New Delhi: A third woman has now alleged sexual harassment by Dr R Pachuari, world-renowned climate scientist. The identity of the woman, a foreigner who lives in Europe, is being withheld by lawyers of the researcher who has taken the 75-year-old to court.
- European who worked with Pachauri says he sexually harassed her in 2008
- Pachauri, climate scientist, charged this month by police with stalking
- Woman researcher at his think tank TERI filed criminal case last year
"I was 0 per cent surprised," the European says in a detailed statement, about hearing the news last year that Dr Pachauri was named in a criminal case of sexual harassment. The woman says she worked closely with Mr Pachauri for four months in 2008. During this time, she said, her boss would "put his hands on my waist repeated times, he would hug me longer than comfortable, kissed me on the cheek..."
The woman says he also "didn't take it very well" when she turned down his invite to spend the weekend with him at his "summer house" and told him that his behavior was inappropriate. Soon after, she says, she was granted a transfer to a different department at the non-profit TERI or The Energy and Resources Institute (TERI), founded by Dr Pachauri, and that was followed by her being sacked.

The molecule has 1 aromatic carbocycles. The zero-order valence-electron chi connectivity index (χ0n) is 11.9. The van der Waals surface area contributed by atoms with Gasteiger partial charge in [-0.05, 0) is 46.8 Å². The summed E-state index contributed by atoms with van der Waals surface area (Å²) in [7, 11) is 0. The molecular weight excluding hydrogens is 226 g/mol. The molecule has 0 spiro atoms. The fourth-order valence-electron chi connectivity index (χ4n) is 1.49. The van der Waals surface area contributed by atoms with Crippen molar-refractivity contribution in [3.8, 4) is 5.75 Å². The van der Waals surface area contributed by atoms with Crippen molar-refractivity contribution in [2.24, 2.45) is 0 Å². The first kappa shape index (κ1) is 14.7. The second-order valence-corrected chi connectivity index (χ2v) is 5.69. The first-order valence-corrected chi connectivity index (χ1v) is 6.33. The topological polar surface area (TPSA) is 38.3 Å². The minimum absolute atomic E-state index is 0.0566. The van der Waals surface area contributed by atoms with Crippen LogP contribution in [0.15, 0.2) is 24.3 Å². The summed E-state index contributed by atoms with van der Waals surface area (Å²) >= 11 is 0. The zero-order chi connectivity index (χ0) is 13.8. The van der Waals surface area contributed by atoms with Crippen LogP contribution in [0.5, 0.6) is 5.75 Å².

In February last year, a 26-year-old employee at TERI took Dr Pachauri to court claiming that soon after she joined the non-profit think-tank in September 2013, he began harassing her via email, WhatsApp and text messaging, and persisted despite her requests that he stop. He has denied all charges.
In February, a second former TERI employee told NDTV she was also sexually harassed by the scientist between 2003 and 2004.
At the beginning of this month, the police accused him of stalking and intimidating the researcher.
After the case was registered against him last year, Dr Pachauri quit as chair of the Nobel-winning UN Intergovernmental Panel on Climate Change (IPCC). An internal inquiry committee of TERI found him guilty of misconduct, yet he remains a top boss at the think tank, as executive vice-chairman, a move widely criticized by women's right activists.
Below is the full statement